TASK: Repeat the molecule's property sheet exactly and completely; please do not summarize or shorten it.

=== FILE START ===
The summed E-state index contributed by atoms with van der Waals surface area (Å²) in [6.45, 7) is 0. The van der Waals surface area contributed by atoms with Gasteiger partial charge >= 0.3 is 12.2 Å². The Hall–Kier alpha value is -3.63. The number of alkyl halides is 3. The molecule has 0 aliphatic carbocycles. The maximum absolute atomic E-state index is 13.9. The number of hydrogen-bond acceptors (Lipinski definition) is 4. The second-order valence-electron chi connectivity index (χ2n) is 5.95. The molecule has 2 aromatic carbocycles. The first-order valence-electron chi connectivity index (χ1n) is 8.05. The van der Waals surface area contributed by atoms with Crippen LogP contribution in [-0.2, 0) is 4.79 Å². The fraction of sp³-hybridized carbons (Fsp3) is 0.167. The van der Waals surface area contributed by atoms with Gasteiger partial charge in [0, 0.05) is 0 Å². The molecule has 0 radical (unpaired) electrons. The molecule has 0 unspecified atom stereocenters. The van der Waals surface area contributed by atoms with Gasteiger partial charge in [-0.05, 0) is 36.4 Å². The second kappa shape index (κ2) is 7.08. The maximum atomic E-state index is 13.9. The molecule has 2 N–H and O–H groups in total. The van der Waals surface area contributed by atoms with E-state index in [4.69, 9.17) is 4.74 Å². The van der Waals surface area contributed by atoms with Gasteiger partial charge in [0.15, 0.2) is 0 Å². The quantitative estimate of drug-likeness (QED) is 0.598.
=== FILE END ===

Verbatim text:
The summed E-state index contributed by atoms with van der Waals surface area (Å²) in [6.45, 7) is 0. The van der Waals surface area contributed by atoms with Gasteiger partial charge >= 0.3 is 12.2 Å². The Hall–Kier alpha value is -3.63. The number of alkyl halides is 3. The molecule has 0 aliphatic carbocycles. The maximum absolute atomic E-state index is 13.9. The number of hydrogen-bond acceptors (Lipinski definition) is 4. The second-order valence-electron chi connectivity index (χ2n) is 5.95. The molecule has 2 aromatic carbocycles. The first-order valence-electron chi connectivity index (χ1n) is 8.05. The van der Waals surface area contributed by atoms with Crippen LogP contribution in [-0.2, 0) is 4.79 Å². The fraction of sp³-hybridized carbons (Fsp3) is 0.167. The van der Waals surface area contributed by atoms with Gasteiger partial charge in [0, 0.05) is 0 Å². The molecule has 0 radical (unpaired) electrons. The molecule has 0 unspecified atom stereocenters. The van der Waals surface area contributed by atoms with Gasteiger partial charge in [-0.05, 0) is 36.4 Å². The second kappa shape index (κ2) is 7.08. The maximum atomic E-state index is 13.9. The molecule has 2 N–H and O–H groups in total. The van der Waals surface area contributed by atoms with E-state index in [4.69, 9.17) is 4.74 Å². The van der Waals surface area contributed by atoms with Gasteiger partial charge in [0.15, 0.2) is 0 Å². The quantitative estimate of drug-likeness (QED) is 0.598.